Yankees Bolster Bullpen With Addition Of Baltimore's Britton
With their trade on Tuesday evening for Orioles closer Zach Britton, the Yankees made an already strong bullpen even stronger. Britton, who missed much of the season recovering from a torn right Achilles tendon, should fit nicely in the mix with power arms like Aroldis Chapman, Chad Green and Dellin Betances, as well as David Robertson and Adam Warren. That group is exclusively righthanded, so Britton’s addition also gives New York a lefthanded option, other than Chasen Shreve, as they look to buttress their roster for a run toward October.
For the Orioles, this move hastens the teardown that began when Manny Machado was dealt to the Dodgers for a quintet of prospects last week. The overhaul should continue for the rest of this month and into the winter with possible moves for starting pitcher Kevin Gausman and outfielder Adam Jones on the horizon.
Once the Machado move was complete, Orioles general manager Dan Duquette told local media that his organization would now begin to reinvent itself, complete with a strengthening of the farm system, a move toward finally becoming active in the international market and reinvestment in its facilities.
The trade of Britton to New York, which netted three upper-level arms, is just the second move of what should be many to come.
Zach Britton, RHP
Back from offseason surgery to repair a torn right Achilles tendon, Britton has returned to the dominant form that made him so desirable at last year’s non-waiver trade deadline as well. He’s back to stymying hitters primarily with a mid-90s sinker that this season has induced grounders at a rate of just over than 64 percent. Keeping the ball on the ground is key everywhere, but it’s paramount at Yankee Stadium, where routine fly balls have a way of creeping into the first few rows of the right-field stands. Britton has allowed just 32 homers in 516.2 major league innings, which is certainly part of the reason New York chose to spend some of its considerable prospect depth on his acquisition.
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Dillon Tate, RHP
The fourth overall pick in the 2015 draft, Tate was sent to the Yankees in 2016 as one-third of the freight acquired from the Rangers in exchange for DH Carlos Beltran. Since then, Tate showed flashes of the potential Texas saw as an amateur at UC Santa Barbara, but never for an extended period of time. At his best, he operates with a mid- to upper-90s fastball as well a pair of potentially plus offspeed pitches in his slider and changeup. Finding consistency has been an issue, however, as has his command. Tate made strides toward improving the command of his fastball this year, and it showed in a reduced walk rate and an improved strikeout rate in a return to Double-A Trenton. He was activated off of the minor league disabled list on Tuesday after dealing with a strained quad. He has a chance to be a back of the rotation starter but may end up in the bullpen if his command and consistency don't improve.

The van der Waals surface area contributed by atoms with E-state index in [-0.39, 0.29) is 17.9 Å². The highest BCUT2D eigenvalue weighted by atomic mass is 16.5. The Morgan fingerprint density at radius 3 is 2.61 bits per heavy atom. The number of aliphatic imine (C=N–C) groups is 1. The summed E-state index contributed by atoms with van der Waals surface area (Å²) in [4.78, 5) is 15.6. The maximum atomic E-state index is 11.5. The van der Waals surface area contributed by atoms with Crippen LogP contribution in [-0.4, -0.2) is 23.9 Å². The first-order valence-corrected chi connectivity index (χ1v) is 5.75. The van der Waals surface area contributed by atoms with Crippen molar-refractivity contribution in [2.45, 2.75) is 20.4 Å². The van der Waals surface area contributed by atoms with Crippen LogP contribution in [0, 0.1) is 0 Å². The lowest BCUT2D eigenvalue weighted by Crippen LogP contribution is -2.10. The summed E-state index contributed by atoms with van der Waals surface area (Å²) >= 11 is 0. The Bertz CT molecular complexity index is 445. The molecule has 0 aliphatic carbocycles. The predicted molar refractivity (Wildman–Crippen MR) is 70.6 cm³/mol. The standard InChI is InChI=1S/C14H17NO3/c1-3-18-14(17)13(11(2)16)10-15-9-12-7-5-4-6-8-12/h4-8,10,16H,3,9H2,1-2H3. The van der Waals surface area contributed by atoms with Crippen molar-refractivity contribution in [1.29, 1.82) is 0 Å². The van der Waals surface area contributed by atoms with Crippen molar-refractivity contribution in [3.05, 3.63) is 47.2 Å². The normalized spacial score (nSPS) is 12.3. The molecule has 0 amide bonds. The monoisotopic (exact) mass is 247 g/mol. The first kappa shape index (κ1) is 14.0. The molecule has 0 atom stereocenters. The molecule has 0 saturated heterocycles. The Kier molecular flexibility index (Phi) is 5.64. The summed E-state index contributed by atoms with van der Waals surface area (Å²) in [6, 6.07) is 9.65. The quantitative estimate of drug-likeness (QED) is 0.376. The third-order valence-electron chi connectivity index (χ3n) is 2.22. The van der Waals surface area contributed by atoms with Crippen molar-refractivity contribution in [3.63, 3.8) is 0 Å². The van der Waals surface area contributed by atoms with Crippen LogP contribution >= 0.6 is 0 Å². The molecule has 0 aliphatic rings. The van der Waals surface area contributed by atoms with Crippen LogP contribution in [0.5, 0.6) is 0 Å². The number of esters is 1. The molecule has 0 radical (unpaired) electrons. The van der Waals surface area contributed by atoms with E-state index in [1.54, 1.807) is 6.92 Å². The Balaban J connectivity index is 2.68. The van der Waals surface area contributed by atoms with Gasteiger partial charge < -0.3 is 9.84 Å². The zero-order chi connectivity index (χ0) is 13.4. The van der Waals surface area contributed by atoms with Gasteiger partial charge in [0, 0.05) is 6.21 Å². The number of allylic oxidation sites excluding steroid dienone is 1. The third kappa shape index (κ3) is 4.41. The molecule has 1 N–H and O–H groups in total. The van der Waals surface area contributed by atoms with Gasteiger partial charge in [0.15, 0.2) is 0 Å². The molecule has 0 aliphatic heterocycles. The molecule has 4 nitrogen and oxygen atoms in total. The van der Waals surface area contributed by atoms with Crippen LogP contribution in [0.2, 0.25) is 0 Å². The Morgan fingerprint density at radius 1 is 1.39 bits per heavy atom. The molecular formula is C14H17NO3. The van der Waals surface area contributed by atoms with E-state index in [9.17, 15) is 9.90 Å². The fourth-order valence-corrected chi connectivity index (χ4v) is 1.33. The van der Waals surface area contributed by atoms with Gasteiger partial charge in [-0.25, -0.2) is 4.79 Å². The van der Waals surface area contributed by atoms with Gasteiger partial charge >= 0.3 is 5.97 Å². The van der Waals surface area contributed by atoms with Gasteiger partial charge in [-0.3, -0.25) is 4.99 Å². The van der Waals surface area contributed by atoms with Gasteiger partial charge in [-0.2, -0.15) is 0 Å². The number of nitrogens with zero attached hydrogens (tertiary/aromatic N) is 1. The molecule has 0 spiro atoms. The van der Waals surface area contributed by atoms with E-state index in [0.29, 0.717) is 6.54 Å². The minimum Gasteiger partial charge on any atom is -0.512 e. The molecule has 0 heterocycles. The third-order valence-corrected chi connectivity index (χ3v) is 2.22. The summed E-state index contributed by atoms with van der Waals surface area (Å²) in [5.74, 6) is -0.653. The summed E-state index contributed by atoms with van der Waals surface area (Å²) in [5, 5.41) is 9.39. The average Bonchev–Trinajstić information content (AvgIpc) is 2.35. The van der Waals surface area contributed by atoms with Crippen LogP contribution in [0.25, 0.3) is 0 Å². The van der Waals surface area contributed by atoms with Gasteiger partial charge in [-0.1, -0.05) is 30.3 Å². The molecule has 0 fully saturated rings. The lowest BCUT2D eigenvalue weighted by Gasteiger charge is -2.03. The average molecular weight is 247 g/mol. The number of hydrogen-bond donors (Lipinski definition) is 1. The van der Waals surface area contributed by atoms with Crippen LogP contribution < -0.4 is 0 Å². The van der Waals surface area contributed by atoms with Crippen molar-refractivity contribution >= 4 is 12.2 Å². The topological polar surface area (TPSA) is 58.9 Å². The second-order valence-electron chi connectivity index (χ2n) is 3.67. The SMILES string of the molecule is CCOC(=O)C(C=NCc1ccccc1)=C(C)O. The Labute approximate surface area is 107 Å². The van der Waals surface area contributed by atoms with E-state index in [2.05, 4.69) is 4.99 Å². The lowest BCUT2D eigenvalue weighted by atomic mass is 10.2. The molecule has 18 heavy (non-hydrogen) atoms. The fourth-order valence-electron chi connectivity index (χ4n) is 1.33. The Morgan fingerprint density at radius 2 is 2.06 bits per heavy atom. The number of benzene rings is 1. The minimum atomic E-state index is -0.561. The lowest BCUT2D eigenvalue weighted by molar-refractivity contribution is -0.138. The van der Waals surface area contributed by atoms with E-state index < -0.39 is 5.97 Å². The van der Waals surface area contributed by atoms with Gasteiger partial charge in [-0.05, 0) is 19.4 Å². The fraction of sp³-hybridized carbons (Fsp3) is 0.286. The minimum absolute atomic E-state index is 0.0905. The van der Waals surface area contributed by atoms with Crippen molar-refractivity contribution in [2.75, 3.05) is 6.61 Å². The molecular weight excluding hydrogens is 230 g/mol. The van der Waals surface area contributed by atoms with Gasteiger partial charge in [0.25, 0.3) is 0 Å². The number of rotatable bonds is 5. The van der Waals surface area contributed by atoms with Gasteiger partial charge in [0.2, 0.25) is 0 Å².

Cody Carroll, RHP
One of the breakout stars of the Yankees' system in 2017, Carroll carved up hitters with a mid- to upper-90s fastball, as well as a split-fingered fastball and slider. His fastball has touched 100 mph in the past. He was particularly nasty in the Arizona Fall League, where he struck out 18 and allowed just two hits over nine relief innings with Scottsdale. He had whiffed 55 in 41.2 innings with Triple-A Scranton/Wilkes-Barre this year and, like Tate, was working to improve the command of his fastball. His slider projects as an average pitch, and scouts believe he could fill the role of a seventh-inning flamethrower.
Josh Rogers, LHP
Rogers had surgery last season to remove a bone spur in his left elbow, but was fully healthy entering 2018 and began the year at Triple-A Scranton/Wilkes-Barre. He was one of the organization’s best performers over the first two months of the season before running into a bit of a wall of late. Rogers, drafted out of Louisville in the 11th round in 2015, utilizes a full four-pitch complement, though no one pitch is overwhelming. His fastball sits in the 87-91 mph range, and he backs it up with a slider and changeup in the low 80s that each touch a tick higher, as well as a curveball in the 77-80 mph range. His slider is his best secondary pitch, though it still needs further consistency and refinement. He could have a future as a big league depth piece out of the bullpen.